All that said, we are traveling back to Los Angeles for business… another summer-ish trip to LA, the scene of one of my husband’s crimes. He didn’t actually take the other woman there, but he did spend a great deal of time four years ago attempting to break things off with her, encroaching on my time with him during an anniversary trip. Over the many months of torturous discovery, I learned through phone records mostly, because those don’t lie, that he had talked with and texted with her quite obsessively. We have now been back to LA a few times since then, staying at the very same hotel we stayed at back in 2013 for our anniversary. As a matter of fact, we stayed at the Century City Intercontinental in August, 2013, and also in May 2014 (a few months post discovery… but before I knew about the phone records) and June 2016 (Breakfast Conversation).
This time around, I have decided to pick a different hotel, a better hotel, my favorite Los Angeles hotel. I know I won’t be triggered in Los Angeles. I believe Blue Eyes isn’t in contact with the other woman or any other woman, or even behaving badly in other ways. I guess you could call that a form of trust, I don’t know, belief in and trust, what’s the difference? At this point, in order to keep my wits about me, I have let all that fear and obsession go. I didn’t know about his secret life, but the truth is, neither of us knew he was an addict. Things are very very different now than they were before discovery and even over the past couple of years. I have the very distinct belief that my husband loves me and he doesn’t want to do anything to jeopardize our partnership (he thought he had that before, because I wasn’t ever going to find out his secrets, remember?) and at this point he believes that losing his sobriety, as bad as it is for his own mental health, would be devastating to “us.” I know not hurting me again won’t be enough to truly fight his addiction demons at the worst of times, but not losing his best friend is very important to him and does factor in. Trust at this point is tenuous at best. I believe he is on a good path now. And if I believe something to be true, and I find out it isn’t, it is impossible to devastate me again at this point, because what I do know now, is that no one deserves blind trust. I know what Blue Eyes is capable of now, and I know why. That brings me more peace than thinking about all the negative possibilities for our future together. I see happiness for us.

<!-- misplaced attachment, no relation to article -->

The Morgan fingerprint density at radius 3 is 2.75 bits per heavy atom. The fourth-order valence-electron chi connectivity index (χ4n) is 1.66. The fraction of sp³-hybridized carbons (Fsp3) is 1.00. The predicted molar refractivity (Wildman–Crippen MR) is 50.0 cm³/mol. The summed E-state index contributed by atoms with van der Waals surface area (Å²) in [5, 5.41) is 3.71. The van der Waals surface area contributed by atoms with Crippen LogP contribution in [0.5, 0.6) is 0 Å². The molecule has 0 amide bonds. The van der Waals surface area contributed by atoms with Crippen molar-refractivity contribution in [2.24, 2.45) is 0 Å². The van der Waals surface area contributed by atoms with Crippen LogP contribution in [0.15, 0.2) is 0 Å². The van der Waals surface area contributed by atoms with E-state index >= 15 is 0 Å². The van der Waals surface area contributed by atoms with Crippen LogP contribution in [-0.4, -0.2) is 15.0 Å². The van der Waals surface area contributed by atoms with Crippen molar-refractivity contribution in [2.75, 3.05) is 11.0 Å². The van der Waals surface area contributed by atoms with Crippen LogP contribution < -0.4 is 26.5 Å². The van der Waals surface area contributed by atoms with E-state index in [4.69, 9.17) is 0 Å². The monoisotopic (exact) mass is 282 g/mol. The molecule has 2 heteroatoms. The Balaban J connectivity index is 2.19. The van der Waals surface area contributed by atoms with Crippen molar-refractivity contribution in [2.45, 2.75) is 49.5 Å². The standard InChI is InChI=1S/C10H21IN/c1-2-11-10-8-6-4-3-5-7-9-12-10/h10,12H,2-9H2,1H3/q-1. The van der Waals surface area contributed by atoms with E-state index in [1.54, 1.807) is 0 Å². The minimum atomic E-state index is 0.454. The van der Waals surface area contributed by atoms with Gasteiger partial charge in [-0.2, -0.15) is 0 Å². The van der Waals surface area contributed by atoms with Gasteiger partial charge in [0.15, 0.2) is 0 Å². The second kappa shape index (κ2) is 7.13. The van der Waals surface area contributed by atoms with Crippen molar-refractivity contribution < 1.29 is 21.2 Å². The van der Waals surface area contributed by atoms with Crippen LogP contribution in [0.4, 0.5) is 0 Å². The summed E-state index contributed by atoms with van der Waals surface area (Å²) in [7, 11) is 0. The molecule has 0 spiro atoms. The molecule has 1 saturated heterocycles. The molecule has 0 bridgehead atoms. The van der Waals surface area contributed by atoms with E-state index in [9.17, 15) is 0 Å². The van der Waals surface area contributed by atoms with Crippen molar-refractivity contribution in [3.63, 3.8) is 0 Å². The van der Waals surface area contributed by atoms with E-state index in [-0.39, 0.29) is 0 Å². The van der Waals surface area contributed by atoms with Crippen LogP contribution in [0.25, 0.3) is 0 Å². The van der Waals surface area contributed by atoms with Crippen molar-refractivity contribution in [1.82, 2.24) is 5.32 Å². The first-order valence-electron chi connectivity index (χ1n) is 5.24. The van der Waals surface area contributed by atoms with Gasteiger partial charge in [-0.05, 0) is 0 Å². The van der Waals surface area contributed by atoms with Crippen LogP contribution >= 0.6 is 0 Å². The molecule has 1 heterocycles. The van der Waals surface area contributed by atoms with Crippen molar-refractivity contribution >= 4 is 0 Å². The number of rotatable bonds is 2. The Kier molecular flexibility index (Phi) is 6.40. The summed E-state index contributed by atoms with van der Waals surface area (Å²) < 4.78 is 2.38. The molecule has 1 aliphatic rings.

Wise trust assesses the probability of betrayal, in recognition that we are all frail creatures capable of betrayal in weaker moments (or in Kat’s words, have betrayed previously). Realistically, it’s possible that any of us could betray a loved one. Blind trust denies this darker characteristic of human nature; suspiciousness exaggerates it. Wise trust is an assessment that the probability of betrayal is low. (credit: Steven Stosny, Ph.D., Trust and Betrayal, Psychology Today Jan. o3, 2014)
At this point, I’m throwing the probability of betrayal and the trust that it won’t happen again, out the window and am focusing on my own happiness, which only I have the power to control. I now have what I guess Dr. Stosny would call Wise trust, plus belief in myself. For me that means that I trust that no matter what happens with my husband, I know I will be okay. Good even. Great even! Wow this was a shitty lesson that had to be learned the really really hard way. But I’ve got it now.